Recording transactions in the general journal is an essential step of the accounting cycle. it comes after analysing the transaction. In simple words, recording is the second step of the accounting cycle, where all financial transactions are recorded in systematic and chronological order. The purpose of recording transactions in the general journal is to keep business finance well organized and accurate.
So, this article covers the basic procedures involved in recording transactions in the journal. Upon completing this article, you will understand journalizing and how to record various business transactions.
Journalizing is the process of recording transactions in an accounting general. The general is the book where the entity records all the financial transactions, and these transactions are recorded in chronological order. This activity applies to the double-entry book system.
A double-entry book is a bookkeeping method in which an entry is recorded in at least two accounts affecting debit and credit accounts. The amounts recorded as debit must equal the amount recorded as a credit.
Other names used for jourmalization are “ General journal,” “journal book,” and “book of original entry.
The journalizing transaction is divided into two main categories: general and special. The general journal is the most common type of journalizing and keeps a record of all business transactions. However, this type of record isn’t for large companies, and they need separate special journals to record specific transactions daily.
Some of the common types of special journals are as follow:
To journalize your transaction, you have to follow four simple steps:
The first step states that there will be two types of accounts involved in each transaction, the debit and credit accounts.
The different accounts involved in journal entry include assets, liabilities, expenses, revenue, and capital. Therefore, it is essential to identify the correct account types when using double-entry bookkeeping.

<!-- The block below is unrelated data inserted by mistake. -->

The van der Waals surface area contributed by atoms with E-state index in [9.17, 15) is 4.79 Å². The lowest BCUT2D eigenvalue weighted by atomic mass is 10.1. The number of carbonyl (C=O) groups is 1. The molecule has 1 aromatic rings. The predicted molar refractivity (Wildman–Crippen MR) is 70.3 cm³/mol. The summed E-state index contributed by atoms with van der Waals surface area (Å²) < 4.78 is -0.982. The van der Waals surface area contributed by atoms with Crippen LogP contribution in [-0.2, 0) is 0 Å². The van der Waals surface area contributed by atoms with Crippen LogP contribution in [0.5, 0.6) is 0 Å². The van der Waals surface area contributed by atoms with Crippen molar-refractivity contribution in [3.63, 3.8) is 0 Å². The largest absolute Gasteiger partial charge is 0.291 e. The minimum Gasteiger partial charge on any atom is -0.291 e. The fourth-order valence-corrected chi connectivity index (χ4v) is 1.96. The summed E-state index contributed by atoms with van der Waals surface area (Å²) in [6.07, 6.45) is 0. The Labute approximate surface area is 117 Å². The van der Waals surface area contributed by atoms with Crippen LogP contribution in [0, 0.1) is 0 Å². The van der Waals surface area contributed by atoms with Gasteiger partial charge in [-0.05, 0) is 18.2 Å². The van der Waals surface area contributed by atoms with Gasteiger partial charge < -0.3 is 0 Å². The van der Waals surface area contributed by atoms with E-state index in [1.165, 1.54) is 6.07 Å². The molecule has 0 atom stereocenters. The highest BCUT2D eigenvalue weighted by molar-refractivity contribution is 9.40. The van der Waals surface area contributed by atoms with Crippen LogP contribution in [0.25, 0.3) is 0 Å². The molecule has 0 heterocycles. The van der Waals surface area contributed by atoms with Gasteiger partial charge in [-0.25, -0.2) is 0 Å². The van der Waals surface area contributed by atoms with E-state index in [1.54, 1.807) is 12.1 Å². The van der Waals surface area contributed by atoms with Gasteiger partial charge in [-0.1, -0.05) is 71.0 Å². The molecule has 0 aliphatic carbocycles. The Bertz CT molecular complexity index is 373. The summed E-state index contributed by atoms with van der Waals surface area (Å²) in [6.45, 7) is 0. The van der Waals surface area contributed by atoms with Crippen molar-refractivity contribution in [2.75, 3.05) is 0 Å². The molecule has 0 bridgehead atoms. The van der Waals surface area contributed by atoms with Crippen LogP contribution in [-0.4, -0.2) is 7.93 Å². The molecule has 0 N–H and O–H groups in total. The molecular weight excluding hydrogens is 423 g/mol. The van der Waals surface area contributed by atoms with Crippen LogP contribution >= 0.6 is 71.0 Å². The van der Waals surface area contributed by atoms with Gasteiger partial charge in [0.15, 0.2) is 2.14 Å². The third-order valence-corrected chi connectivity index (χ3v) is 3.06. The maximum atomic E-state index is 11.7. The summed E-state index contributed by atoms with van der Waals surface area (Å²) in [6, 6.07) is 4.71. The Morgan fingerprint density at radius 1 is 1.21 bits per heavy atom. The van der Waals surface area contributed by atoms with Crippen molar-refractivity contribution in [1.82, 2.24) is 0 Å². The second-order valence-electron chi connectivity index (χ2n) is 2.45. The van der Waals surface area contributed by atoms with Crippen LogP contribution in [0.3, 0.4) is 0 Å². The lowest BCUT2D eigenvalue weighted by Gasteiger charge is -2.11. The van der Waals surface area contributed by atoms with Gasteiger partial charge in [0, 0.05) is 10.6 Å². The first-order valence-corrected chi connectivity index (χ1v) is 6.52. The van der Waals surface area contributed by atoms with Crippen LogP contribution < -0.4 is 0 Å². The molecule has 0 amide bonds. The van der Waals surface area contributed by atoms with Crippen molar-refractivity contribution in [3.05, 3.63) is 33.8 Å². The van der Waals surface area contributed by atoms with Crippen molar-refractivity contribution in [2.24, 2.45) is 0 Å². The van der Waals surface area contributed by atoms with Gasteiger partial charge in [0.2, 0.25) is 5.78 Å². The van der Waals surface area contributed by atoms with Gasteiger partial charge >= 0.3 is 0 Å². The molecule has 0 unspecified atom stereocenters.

In this step, your financial transaction must always be balanced, the sum of credit always equal to the sum of debit. So don’t forget to ensure that you credit the corresponding accounts every time you debit one account.
To complete the journalizing process, add the date of the transaction, brief description, and reference number of the financial events you are recording.
Some of the most common types of journalizing with examples are as follow
When you purchase goods of $2000 from vendors on credit, inventory increases and gets debited and the account payable also increases and is credited
When a client pays $2500 for a sale invoice. Cash is debited and accounts receivable are credited.
In journalizing of account payment, cash will be credited and account payable Will be debited to show a decrease in liability and cash.
In the journal entry for sales return you directly debit sale return and credit account receivable or the cash if the client paid for the sale.
A double-entry system is a method of recording business transactions. According to this system the amount must be recorded minimum in two accounts, and the amount entered as credit must be equal to the amount entered as a debit.
So, this system works on the basic accounting equation and keeps the accounting equation in balance.
I hope this article will help you in understanding the journalizing transaction process and why it is important in financial transactions.
Thus, I have covered some important points and hope they will help you in recording transactions in a journal and keeping your business finance accurate and well organized.